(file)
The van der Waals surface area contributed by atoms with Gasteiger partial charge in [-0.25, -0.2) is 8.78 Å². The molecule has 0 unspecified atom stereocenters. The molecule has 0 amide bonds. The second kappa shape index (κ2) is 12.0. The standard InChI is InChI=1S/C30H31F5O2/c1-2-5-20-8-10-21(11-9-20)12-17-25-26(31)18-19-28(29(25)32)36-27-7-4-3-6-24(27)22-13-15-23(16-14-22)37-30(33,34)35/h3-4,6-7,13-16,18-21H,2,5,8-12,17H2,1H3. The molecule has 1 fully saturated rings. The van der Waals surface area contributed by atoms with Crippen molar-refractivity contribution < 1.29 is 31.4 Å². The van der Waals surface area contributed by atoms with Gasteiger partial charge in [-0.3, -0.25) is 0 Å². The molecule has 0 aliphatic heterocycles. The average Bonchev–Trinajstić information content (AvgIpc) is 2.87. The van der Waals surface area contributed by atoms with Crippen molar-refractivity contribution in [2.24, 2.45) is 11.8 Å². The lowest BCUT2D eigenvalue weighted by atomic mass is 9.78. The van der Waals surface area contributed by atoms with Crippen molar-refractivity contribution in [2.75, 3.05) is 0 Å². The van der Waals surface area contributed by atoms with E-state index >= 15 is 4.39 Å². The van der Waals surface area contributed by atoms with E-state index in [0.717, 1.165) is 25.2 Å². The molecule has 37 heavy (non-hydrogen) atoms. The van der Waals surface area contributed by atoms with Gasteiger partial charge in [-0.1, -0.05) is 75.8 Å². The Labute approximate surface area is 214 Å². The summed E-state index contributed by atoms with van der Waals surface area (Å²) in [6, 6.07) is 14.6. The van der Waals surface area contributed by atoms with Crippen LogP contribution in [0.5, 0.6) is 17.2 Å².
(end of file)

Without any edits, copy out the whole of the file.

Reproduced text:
The van der Waals surface area contributed by atoms with Gasteiger partial charge in [-0.25, -0.2) is 8.78 Å². The molecule has 0 unspecified atom stereocenters. The molecule has 0 amide bonds. The second kappa shape index (κ2) is 12.0. The standard InChI is InChI=1S/C30H31F5O2/c1-2-5-20-8-10-21(11-9-20)12-17-25-26(31)18-19-28(29(25)32)36-27-7-4-3-6-24(27)22-13-15-23(16-14-22)37-30(33,34)35/h3-4,6-7,13-16,18-21H,2,5,8-12,17H2,1H3. The molecule has 1 fully saturated rings. The van der Waals surface area contributed by atoms with Crippen molar-refractivity contribution < 1.29 is 31.4 Å². The van der Waals surface area contributed by atoms with Gasteiger partial charge in [-0.3, -0.25) is 0 Å². The molecule has 0 aliphatic heterocycles. The average Bonchev–Trinajstić information content (AvgIpc) is 2.87. The van der Waals surface area contributed by atoms with Crippen molar-refractivity contribution in [2.24, 2.45) is 11.8 Å². The lowest BCUT2D eigenvalue weighted by atomic mass is 9.78. The van der Waals surface area contributed by atoms with Crippen molar-refractivity contribution in [2.75, 3.05) is 0 Å². The van der Waals surface area contributed by atoms with E-state index >= 15 is 4.39 Å². The van der Waals surface area contributed by atoms with E-state index in [0.717, 1.165) is 25.2 Å². The molecule has 37 heavy (non-hydrogen) atoms. The van der Waals surface area contributed by atoms with Gasteiger partial charge in [-0.1, -0.05) is 75.8 Å². The Labute approximate surface area is 214 Å². The summed E-state index contributed by atoms with van der Waals surface area (Å²) in [6, 6.07) is 14.6. The van der Waals surface area contributed by atoms with Crippen LogP contribution in [0.5, 0.6) is 17.2 Å².